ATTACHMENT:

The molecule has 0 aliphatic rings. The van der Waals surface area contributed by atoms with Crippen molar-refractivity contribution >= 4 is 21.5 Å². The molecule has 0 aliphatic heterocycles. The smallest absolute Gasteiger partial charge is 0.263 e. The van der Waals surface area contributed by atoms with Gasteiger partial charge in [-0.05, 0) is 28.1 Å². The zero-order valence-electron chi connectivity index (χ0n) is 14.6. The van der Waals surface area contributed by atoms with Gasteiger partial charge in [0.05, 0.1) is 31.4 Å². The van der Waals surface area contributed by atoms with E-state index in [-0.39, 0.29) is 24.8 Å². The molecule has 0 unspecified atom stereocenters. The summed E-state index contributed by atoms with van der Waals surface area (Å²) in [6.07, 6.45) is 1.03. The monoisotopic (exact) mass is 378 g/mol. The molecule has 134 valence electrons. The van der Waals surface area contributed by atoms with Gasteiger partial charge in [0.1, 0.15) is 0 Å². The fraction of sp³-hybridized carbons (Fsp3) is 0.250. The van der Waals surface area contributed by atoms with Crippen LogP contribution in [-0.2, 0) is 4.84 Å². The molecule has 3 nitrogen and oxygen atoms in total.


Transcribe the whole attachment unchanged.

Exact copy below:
The molecule has 0 aliphatic rings. The van der Waals surface area contributed by atoms with Crippen molar-refractivity contribution >= 4 is 21.5 Å². The molecule has 0 aliphatic heterocycles. The smallest absolute Gasteiger partial charge is 0.263 e. The van der Waals surface area contributed by atoms with Gasteiger partial charge in [-0.05, 0) is 28.1 Å². The zero-order valence-electron chi connectivity index (χ0n) is 14.6. The van der Waals surface area contributed by atoms with Gasteiger partial charge in [0.05, 0.1) is 31.4 Å². The van der Waals surface area contributed by atoms with E-state index in [-0.39, 0.29) is 24.8 Å². The molecule has 0 unspecified atom stereocenters. The summed E-state index contributed by atoms with van der Waals surface area (Å²) in [6.07, 6.45) is 1.03. The monoisotopic (exact) mass is 378 g/mol. The molecule has 134 valence electrons. The van der Waals surface area contributed by atoms with Gasteiger partial charge in [0.1, 0.15) is 0 Å². The fraction of sp³-hybridized carbons (Fsp3) is 0.250. The van der Waals surface area contributed by atoms with Crippen LogP contribution in [-0.2, 0) is 4.84 Å². The molecule has 3 nitrogen and oxygen atoms in total.